I've been going through and rewatching my DVDs, in anticipation of upgrading (if possible) to Blu-ray next year. Right now I have three categories: definitely keep (Terminator 2: Judgment Day falls in that category); definitely get rid of (see previous post); and On the Fence: re-watch (or watch, in the case of a DVD I bought some time ago and simply haven't gotten around to yet) to see whether I want to keep or not.
The latest On the Fence offering is the Daniel Craig James Bond re-boot, Casino Royale.
To be clear: I'm not a Bond fanatic. I haven't watched all the movies--far from it--and don't intend to argue about the pros and cons of any Bond. I will say that Daniel Craig seems a natural fit for the role: he can project an absolute killer ruthlessness and turn to a slick oily charm at the drop of a hat. He's also not pretty-boy handsome like, say, Pierce Brosnan; he has a craggy and frankly more interesting-looking face.
But this movie drove me absolutely nuts in the final act.
I write science fiction and fantasy. In that genre--hey, in any genre, but especially in speculative fiction--the "suspension of disbelief" is vital. Especially if you're trying to write something that doesn't square with reality as we know it, you have to set up internal rules that make sense. Now, I don't know how the British M16 really operates, but I would bet the 007s as depicted in Bond films are stretching things a bit, to say the least. That's why I was pleasantly surprised to see the fantastical gadgetry at a minimum: even the handy-dandy do-it-yourself defibrillator is based on a real thing. The ubiquitous gun silencers are back, but that's a staple of the spy genre, even if they don't work nearly as well as depicted.
I'm not quibbling with any of that. What threw me completely out of my suspension of disbelief, and out of the movie as well, is the ridiculous sinking warehouse.
I've never been to Venice. However, one sentence typed into Google brought up the fact that the water in Venice is only six feet deep, and the buildings there are placed on wood foundations driven into the marshy island mud. They do not "float." And yet we have Mr. Bond pursuing the bad guys into an empty six-story warehouse, with huge inflatable rubber floaties on the bottom floor. I mean really big, as in thirty or forty feet long and ten feet wide. And our resourceful spy proceeds to shoot out the floaties, and the water explodes through the floor, and the whole damn building starts to sink. ALL SIX STORIES OF IT.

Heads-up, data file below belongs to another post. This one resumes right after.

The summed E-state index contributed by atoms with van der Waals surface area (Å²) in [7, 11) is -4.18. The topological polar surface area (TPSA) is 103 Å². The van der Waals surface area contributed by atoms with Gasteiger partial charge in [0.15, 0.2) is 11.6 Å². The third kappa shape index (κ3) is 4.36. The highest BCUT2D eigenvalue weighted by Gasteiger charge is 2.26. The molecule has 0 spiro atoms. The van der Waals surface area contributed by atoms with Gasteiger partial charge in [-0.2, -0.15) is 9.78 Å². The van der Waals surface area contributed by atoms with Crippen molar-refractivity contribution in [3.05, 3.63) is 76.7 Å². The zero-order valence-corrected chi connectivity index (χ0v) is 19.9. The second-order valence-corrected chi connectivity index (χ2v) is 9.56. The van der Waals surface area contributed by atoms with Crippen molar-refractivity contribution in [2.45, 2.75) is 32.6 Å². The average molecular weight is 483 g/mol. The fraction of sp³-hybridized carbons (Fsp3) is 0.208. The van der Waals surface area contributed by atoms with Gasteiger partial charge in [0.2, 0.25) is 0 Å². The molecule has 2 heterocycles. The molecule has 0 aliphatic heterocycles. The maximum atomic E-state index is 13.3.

This brings everything to a climax: i.e., Bond's love interest, who he has actually declared his love for and resigned from M16 to be with, and who has just been revealed to be a double-crossing beeyotch (although she does have a good reason, it turns out--the baddies kidnapped her boyfriend and are holding his life over her head), gets trapped in the warehouse elevator--while Bond is fighting and finally killing the baddies--and drowns. Although the drowning looks suspiciously like suicide: Bond is trying to open the doors, and she looks at him and says, "James, I'm sorry," and turns some sort of key on the door which releases the elevator and plunges her into six stories of water.
Which leads me to the second ridiculous disbelief-breaking: Bond's apparent Superman lungs. He dives after the elevator and follows it down, and is still trying to pry open the door. Meanwhile Vesper Lynd is drowning before his eyes, and he's oh-dear-God bellowing at her, spewing out great bubbles of precious air. You can hear his voice on the soundtrack. I mean, really. Does he have a second set of lungs or something that allows him to do this? How, pray tell, does he not start swallowing water and drowning himself? Yet he somehow gets the doors open, brings her to the surface (i.e., the roof--the entire building is nearly underwater by this time), and she's dead and he's still alive.
I realize in these movies 007s have more than one life, like a cat, but this is stupid.
(Yahoo answers also addressed the warehouse here.)
Needless to say, this ruined the entire movie for me, and it went to the top of the To Be Gotten Rid Of pile. I can take a lot of implausible stuff--I don't blink an eye at the Millennium Falcon's hyperspace jump, for example, or Star Trek's warp drive and transporter, even though current physics says that's patently impossible. Of course there's also the argument that "you shouldn't expect reality from a James Bond movie." Also true.
But this series isn't set A Long Time Ago in a Galaxy Far, Far Away, and thus it should have at least a passing resemblance to this world.